“The latest data from fund-industry group ICI shows domestic stock funds suffered a net outflow of $7.4 billion in the week ended Aug. 3. Since the week ended July 6 — which was the week before the Standard & Poor’s 500 stock index hit its first of eight record highs — fund investors have yanked a net $37.4 billion out of long-term mutual funds that invest in American companies.  As has been the case in recent years, money flowed into bond funds, despite the fact that yields on most fixed-income assets, such as U.S. government bonds, high-yield corporate bonds and other income-producing investments, are at or near record lows.”


First Italy, Now Portuguese Banks “Unexpectedly” Need A Taxpayer Bailout

“Portuguese banks, already undercapitalised and loaded with bad debt, are bracing for even more heavy losses from Lisbon’s so far unsuccessful attempts to sell Novo Banco.  Estimates of the potential bill facing banks, which finance the resolution fund that bailed out Novo Banco in 2014, range from €2.9bn to €3.9bn. Some bankers are even doubtful that the rescued lender will attract any acceptable offers, leading to its possible break-up or liquidation.  In a recent report, Barclays estimated that Portuguese lenders could need up to €7.5bn to resolve a ‘systemic banking crisis’ that was bringing the country under ‘close market scrutiny’.”


Junk-Rated Borrowers Reap Rewards in a World of Negative Yields

“For investors with $12 trillion of negative-rate bonds worldwide, U.S. junk securities and their 6.9 percent average yield look like a gold mine. But with so many investors streaming into the market, the debt is now yielding almost 3 percentage points less than the average of the past two decades, Bank of America Merrill Lynch index data show. And they’re buying it up at the same time that junk-rated borrowers default at the fastest pace in six years.”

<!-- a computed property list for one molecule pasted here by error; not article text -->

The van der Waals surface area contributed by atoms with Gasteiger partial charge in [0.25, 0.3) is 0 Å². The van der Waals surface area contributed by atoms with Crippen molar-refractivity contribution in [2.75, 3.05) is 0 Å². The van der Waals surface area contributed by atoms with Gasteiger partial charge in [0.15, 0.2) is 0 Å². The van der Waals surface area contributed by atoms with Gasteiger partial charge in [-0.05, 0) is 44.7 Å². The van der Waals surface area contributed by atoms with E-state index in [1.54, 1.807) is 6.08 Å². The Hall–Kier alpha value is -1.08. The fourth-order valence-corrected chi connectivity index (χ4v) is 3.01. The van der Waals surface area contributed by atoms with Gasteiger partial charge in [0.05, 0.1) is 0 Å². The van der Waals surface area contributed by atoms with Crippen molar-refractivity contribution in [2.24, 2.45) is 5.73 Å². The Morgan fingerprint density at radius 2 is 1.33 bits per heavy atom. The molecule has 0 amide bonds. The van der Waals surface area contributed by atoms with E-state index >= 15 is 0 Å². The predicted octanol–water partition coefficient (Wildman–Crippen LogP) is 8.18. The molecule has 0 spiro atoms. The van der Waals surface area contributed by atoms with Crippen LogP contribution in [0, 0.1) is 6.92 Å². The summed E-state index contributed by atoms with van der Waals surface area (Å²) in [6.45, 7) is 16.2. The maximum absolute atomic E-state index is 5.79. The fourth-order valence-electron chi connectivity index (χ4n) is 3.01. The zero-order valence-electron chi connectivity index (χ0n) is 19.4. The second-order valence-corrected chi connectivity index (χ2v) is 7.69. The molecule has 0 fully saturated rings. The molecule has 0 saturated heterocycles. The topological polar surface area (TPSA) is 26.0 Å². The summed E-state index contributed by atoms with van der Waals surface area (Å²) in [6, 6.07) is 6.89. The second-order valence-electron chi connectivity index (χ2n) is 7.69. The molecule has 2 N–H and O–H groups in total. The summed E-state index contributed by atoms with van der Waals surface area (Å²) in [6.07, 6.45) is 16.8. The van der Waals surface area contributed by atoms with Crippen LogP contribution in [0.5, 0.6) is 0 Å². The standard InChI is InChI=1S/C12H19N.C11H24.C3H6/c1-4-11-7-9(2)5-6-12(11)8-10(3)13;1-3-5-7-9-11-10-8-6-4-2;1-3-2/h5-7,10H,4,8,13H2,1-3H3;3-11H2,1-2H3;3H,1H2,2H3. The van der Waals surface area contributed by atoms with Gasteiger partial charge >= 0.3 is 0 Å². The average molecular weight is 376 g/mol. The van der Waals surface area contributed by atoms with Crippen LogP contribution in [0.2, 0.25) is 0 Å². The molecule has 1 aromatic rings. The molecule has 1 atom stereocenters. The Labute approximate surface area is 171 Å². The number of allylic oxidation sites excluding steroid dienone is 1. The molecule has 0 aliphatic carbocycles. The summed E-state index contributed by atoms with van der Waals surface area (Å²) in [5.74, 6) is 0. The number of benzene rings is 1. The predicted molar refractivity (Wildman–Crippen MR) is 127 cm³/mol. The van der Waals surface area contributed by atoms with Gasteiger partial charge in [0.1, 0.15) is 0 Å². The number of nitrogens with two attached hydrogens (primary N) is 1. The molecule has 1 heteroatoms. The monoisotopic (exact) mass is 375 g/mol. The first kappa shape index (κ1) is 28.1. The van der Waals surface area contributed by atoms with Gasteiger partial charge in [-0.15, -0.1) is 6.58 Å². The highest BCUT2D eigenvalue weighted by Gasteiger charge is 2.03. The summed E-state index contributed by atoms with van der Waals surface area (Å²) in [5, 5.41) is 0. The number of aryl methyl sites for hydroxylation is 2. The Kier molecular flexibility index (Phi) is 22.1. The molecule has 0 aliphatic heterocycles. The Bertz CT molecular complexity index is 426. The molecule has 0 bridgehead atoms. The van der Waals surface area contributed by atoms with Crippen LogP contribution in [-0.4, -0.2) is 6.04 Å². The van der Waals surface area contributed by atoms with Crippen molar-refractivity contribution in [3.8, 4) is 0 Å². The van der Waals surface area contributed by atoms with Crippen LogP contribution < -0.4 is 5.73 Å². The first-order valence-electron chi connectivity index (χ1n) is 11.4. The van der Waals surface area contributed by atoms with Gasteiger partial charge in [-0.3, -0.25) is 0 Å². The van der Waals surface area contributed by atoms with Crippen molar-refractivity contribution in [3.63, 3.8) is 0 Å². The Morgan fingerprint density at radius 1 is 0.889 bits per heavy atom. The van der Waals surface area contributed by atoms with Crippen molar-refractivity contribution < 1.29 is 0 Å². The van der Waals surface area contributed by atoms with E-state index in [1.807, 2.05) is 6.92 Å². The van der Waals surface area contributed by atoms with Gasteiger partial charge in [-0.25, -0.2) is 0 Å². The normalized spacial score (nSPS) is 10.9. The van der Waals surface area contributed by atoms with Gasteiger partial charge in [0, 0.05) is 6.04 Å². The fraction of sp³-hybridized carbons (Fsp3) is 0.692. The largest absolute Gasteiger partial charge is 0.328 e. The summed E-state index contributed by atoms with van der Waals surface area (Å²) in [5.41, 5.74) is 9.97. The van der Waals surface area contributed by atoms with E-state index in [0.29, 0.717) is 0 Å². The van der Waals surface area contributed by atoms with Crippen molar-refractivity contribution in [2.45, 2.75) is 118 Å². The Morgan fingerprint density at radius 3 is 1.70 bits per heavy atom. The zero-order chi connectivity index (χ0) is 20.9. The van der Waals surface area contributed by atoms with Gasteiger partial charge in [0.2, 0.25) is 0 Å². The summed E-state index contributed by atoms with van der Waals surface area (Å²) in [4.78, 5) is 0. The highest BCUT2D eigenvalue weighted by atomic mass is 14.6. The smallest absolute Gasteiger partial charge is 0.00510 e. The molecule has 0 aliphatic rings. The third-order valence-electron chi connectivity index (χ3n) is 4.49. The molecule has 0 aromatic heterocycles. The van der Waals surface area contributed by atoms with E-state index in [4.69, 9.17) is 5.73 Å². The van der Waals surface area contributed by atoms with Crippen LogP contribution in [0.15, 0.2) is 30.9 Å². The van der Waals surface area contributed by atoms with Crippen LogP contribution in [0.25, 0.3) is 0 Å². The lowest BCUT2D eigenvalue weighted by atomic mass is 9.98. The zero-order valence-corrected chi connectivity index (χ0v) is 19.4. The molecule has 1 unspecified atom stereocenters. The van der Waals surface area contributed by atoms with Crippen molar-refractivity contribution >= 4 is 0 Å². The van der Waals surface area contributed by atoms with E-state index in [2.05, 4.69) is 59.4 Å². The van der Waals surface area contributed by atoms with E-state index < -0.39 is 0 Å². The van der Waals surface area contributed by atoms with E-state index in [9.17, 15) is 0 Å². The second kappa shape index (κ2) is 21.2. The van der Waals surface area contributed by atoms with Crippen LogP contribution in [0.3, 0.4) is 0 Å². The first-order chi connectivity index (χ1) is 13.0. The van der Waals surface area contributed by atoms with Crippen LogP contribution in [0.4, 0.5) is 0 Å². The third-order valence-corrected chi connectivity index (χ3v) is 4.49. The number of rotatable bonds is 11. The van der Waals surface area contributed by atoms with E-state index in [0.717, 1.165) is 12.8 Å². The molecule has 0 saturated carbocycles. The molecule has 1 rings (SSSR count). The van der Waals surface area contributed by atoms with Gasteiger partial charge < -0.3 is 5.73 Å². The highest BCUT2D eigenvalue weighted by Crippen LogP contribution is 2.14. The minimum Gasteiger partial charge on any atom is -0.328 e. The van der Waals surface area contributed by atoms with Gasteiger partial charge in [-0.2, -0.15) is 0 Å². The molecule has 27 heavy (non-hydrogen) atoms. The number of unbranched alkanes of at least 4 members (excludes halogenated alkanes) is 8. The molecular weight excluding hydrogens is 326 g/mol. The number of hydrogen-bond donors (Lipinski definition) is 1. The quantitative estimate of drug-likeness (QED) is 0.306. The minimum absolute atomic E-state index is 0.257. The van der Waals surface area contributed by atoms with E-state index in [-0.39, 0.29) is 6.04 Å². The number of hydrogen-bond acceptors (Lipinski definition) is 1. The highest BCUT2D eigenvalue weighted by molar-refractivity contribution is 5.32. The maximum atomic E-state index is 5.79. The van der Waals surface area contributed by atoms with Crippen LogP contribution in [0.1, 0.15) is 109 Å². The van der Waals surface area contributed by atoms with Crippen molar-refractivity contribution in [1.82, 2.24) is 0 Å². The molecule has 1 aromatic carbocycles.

Party like it’s 1999! Dow, S&P 500, Nasdaq all hit new highs

“It’s the first time all three major market gauges have set new closing marks on the same day since 1999 — specifically, New Year’s Eve of that year.  Shares of Macy’s soared  17.1% after the department store retailer posted better-than-expected quarterly profit and sales and said it plans to close 100 stories, or about 15% of its total stores.   In economic news , the Labor Department reported that the number of Americans filing for first-time jobless claims fell 1,000 to 266,000, which ‘points to healthy labor market conditions across the U.S.,’ according to Barclays.  Oil prices on the U.S. market also rebounded off lows for the day, and jumped $1.65, or 4%, to $43.37 a barrel.”


DEA regularly mines Americans’ travel records to seize millions in cash

“DEA agents have profiled passengers on Amtrak trains and nearly every major U.S. airline, drawing on reports from a network of travel-industry informants that extends from ticket counters to back offices, a USA TODAY investigation has found. Agents assigned to airports and train stations singled out passengers for questioning or searches for reasons as seemingly benign as traveling one-way to California or having paid for a ticket in cash.  It is a lucrative endeavor, and one that remains largely unknown outside the drug agency. DEA units assigned to patrol 15 of the nation’s busiest airports seized more than $209 million in cash from at least 5,200 people over the past decade.”